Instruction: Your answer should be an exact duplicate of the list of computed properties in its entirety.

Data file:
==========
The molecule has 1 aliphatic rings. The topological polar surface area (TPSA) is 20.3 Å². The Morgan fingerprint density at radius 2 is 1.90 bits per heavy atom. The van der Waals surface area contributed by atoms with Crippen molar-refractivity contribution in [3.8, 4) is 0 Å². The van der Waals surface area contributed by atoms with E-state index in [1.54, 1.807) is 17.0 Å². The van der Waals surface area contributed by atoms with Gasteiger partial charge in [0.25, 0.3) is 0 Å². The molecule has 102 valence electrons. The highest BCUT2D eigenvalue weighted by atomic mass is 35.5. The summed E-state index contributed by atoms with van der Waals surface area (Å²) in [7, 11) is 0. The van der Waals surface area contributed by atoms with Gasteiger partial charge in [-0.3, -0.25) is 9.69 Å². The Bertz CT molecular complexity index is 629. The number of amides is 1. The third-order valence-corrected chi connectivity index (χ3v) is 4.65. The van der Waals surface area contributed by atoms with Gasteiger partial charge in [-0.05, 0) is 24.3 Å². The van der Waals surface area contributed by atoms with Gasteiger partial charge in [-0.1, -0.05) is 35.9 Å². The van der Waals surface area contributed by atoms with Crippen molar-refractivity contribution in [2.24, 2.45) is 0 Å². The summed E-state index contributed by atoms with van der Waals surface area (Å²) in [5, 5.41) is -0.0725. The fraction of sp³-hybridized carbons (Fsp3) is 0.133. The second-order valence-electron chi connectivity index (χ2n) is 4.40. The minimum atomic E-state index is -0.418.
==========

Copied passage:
The molecule has 1 aliphatic rings. The topological polar surface area (TPSA) is 20.3 Å². The Morgan fingerprint density at radius 2 is 1.90 bits per heavy atom. The van der Waals surface area contributed by atoms with Crippen molar-refractivity contribution in [3.8, 4) is 0 Å². The van der Waals surface area contributed by atoms with E-state index in [1.54, 1.807) is 17.0 Å². The van der Waals surface area contributed by atoms with Gasteiger partial charge in [0.25, 0.3) is 0 Å². The molecule has 102 valence electrons. The highest BCUT2D eigenvalue weighted by atomic mass is 35.5. The summed E-state index contributed by atoms with van der Waals surface area (Å²) in [7, 11) is 0. The van der Waals surface area contributed by atoms with Gasteiger partial charge in [-0.3, -0.25) is 9.69 Å². The Bertz CT molecular complexity index is 629. The number of amides is 1. The third-order valence-corrected chi connectivity index (χ3v) is 4.65. The van der Waals surface area contributed by atoms with Gasteiger partial charge in [-0.05, 0) is 24.3 Å². The van der Waals surface area contributed by atoms with Gasteiger partial charge in [-0.1, -0.05) is 35.9 Å². The van der Waals surface area contributed by atoms with Crippen molar-refractivity contribution in [2.24, 2.45) is 0 Å². The summed E-state index contributed by atoms with van der Waals surface area (Å²) in [5, 5.41) is -0.0725. The fraction of sp³-hybridized carbons (Fsp3) is 0.133. The second-order valence-electron chi connectivity index (χ2n) is 4.40. The minimum atomic E-state index is -0.418.